Also glad to hear that you didn't drive into the flowing water - heed your inner, er, woman! [It's okay, I have to seek my inner male on occasion to help me out in some situations ;)]

Blogger has not been letting me post comments on your site (and others) lately -- very frustrating!

Floridacracker said...

Swampy,
Oh yeah, I listen most of the time...not when ladders are involved of course.
Blogger needs to just shut down for a week and fix these stupid problems before we all go insane!

pablo said...

I've heard about this Idaho place, but I'm not altogether convinced that it actually exists.

How is the pond?

Floridacracker said...

Pablo,
The pond is behaving much like Lake M. only not on such a vast scale. The rainfall this week has made a dramatic difference, but it's only dramatic in that now, there is a wet bottom in it, rather than dry dirt. I think the average depth went from 0 feet to about 1 foot. The fish are gone after the great drying and the pond is primed for spring amphibian breeding ... shallow and fishless.

edifice rex said...

I was wondering if you were going to posr much about the storms down there! Glad ya'll are OK. We know alot about tornadoes here too but fortunately I've never experienced one that damaged my property
Oh yeah, I don't mind installing a metal roof but it helps me tremendously (mentally) to be tied off! ;)

Alan said...

On this day, the water quickly rose close to door lip as I crawled the JEEP forward. This is a gravelled ford, but a strong current had probably scoured some of that gravel from the thalweg of this crossing.
Normally, I would stop, get out and wade the ford to make sure I wasn't about to drop the JEEP into a bottomless pit. (You SUV haters would love that ... dream on)
I was stymied in my desire to wade since I had come from work and was wearing my best white sneakers ... and I had no desire to walk barefoot on the walnut-sized limerock road gravel.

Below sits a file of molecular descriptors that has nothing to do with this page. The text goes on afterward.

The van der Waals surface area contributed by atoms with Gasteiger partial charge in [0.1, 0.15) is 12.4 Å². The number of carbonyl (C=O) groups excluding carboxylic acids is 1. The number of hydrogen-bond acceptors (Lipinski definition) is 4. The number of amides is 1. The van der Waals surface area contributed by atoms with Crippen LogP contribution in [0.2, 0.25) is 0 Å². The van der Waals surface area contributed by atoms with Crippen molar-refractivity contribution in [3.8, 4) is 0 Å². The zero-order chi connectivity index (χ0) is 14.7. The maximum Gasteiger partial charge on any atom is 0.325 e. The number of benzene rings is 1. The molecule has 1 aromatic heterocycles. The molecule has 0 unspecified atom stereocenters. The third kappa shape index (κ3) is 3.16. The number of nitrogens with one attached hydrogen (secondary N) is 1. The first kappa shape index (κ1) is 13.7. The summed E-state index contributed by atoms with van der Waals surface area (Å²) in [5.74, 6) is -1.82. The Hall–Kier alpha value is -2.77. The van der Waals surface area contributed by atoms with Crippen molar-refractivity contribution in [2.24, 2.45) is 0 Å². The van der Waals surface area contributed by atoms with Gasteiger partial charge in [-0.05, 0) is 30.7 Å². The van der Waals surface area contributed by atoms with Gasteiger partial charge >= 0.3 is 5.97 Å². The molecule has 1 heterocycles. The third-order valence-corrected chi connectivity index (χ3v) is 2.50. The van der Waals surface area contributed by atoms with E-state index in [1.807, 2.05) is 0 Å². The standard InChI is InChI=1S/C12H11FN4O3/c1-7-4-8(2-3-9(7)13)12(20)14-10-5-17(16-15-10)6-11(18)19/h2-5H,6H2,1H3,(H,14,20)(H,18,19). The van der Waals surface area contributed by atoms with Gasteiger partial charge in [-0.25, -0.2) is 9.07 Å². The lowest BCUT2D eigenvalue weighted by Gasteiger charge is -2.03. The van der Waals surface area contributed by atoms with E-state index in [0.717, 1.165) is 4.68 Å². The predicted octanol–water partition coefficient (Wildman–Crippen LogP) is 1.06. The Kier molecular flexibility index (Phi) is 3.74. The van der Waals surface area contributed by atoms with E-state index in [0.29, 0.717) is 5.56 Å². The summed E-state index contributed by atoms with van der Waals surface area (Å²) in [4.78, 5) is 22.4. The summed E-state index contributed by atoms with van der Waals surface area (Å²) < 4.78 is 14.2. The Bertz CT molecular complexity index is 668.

Boy, here I was about to give you a good tongue lashing when you went on to say this:

So, I stowed my testosterone and activated my estrogen just enough for common sense to flood my body ... just enough for that, okay? It took effect immediately, and I put the JEEP in reverse and turned around.

Be pretty embarassing to have to call the folks in that earth sheltered building in Bronson to come look for you! {laughing}

As much as I appreciate the rain IT'S ABOUT TIME FOR SOME SUNSHINE!!! This has been one of the gloomiest winters we've had in years.

.....Alan.

Muard said...

“It was
scary, really scary,

Laura said...

Yes, you made the right decision in turning the jeep around, LOL! We used to get stuck in sand on the beach and I would end up threatening hub not to do it again. He never could resist driving through a "puddle" either.
Puddles that looked like lakes to me!


Hope you'll be adding to the album from time to time. I have never seen a bobcat in the wild here and I've always wanted to see one. They are supposed to live here in Pinellas county also, which always amazes me, given the density of the population.

The Florida Panther, too, is high on my list of animals I'd like to come across, although I doubt you'd ever see a panther photo from me for one reason; my heart would pound so hard, I couldn't take the shot! I follow their tracks on the Fl Panther wildlife site from time to time, good stories there...and sad ones. :(

Ok I can see I'm off on a tangent, sorry! Great album!

SophieMae said...

Good call, turning around. Last time I didn't heed my own better sense, I ended up crawling out the truck window, wading out of a waist-deep pond and walking about 2 miles in the pouring rain to call for a tow. After they pulled my truck out, I checked to make sure it would start and a crawdad blew out of the tailpipe.

Floridacracker said...

ER,
It was messy, but we lucked out. My yard buckets show about 8 inches of rain.
I would wear a harness too if I was roofing.

Alan,
I'm on the CERT team so the dirt covered building would be the last place I'd call for help... I have my pride :)


Muard,
Welcome to Pure Florida!
It must have bee all that and more.

Laura,
Thanks, yes, I'll be adding to it and making some other topic albums. The bobcat in the pic was cropped and zoomed just to get that fuzzy view. Ditto on the panther excitement if we ever were so lucky ... unlucky?
Depends on how hungry he is.

Sophie,
In earlier days, I have been stuck so many times in everything from sand to saltmarsh gumbo so I can relate.